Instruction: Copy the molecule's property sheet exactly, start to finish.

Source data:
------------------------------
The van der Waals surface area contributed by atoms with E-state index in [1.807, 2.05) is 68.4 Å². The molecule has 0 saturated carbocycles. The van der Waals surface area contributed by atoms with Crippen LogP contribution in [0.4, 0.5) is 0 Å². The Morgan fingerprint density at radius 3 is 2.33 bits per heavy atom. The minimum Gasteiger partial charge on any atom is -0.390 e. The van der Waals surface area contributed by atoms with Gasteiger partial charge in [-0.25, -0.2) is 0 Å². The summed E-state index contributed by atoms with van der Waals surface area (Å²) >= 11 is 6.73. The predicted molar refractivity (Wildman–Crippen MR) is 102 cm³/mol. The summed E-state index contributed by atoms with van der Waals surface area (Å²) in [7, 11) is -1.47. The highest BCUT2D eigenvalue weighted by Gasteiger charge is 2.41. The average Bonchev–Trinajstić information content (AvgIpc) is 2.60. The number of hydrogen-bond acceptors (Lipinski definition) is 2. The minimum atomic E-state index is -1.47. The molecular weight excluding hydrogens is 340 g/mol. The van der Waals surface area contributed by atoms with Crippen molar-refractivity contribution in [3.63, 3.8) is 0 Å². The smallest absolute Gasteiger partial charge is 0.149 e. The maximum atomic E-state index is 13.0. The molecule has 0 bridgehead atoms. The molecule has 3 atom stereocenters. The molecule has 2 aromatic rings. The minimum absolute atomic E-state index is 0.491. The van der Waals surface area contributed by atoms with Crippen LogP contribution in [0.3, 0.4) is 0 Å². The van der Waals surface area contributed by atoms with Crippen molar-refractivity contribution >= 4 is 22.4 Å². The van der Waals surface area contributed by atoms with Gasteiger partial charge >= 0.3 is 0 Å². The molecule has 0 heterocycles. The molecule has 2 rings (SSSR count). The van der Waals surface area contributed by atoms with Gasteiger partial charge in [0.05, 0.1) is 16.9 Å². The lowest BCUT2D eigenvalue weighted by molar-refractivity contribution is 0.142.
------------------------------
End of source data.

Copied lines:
The van der Waals surface area contributed by atoms with E-state index in [1.807, 2.05) is 68.4 Å². The molecule has 0 saturated carbocycles. The van der Waals surface area contributed by atoms with Crippen LogP contribution in [0.4, 0.5) is 0 Å². The Morgan fingerprint density at radius 3 is 2.33 bits per heavy atom. The minimum Gasteiger partial charge on any atom is -0.390 e. The van der Waals surface area contributed by atoms with Gasteiger partial charge in [-0.25, -0.2) is 0 Å². The summed E-state index contributed by atoms with van der Waals surface area (Å²) >= 11 is 6.73. The predicted molar refractivity (Wildman–Crippen MR) is 102 cm³/mol. The summed E-state index contributed by atoms with van der Waals surface area (Å²) in [7, 11) is -1.47. The highest BCUT2D eigenvalue weighted by Gasteiger charge is 2.41. The average Bonchev–Trinajstić information content (AvgIpc) is 2.60. The number of hydrogen-bond acceptors (Lipinski definition) is 2. The minimum atomic E-state index is -1.47. The molecular weight excluding hydrogens is 340 g/mol. The van der Waals surface area contributed by atoms with Crippen molar-refractivity contribution in [3.63, 3.8) is 0 Å². The smallest absolute Gasteiger partial charge is 0.149 e. The maximum atomic E-state index is 13.0. The molecule has 0 bridgehead atoms. The molecule has 3 atom stereocenters. The molecule has 2 aromatic rings. The minimum absolute atomic E-state index is 0.491. The van der Waals surface area contributed by atoms with Crippen LogP contribution in [0.3, 0.4) is 0 Å². The van der Waals surface area contributed by atoms with Crippen molar-refractivity contribution >= 4 is 22.4 Å². The van der Waals surface area contributed by atoms with Gasteiger partial charge >= 0.3 is 0 Å². The molecule has 0 heterocycles. The molecule has 2 rings (SSSR count). The van der Waals surface area contributed by atoms with Gasteiger partial charge in [0.05, 0.1) is 16.9 Å². The lowest BCUT2D eigenvalue weighted by molar-refractivity contribution is 0.142.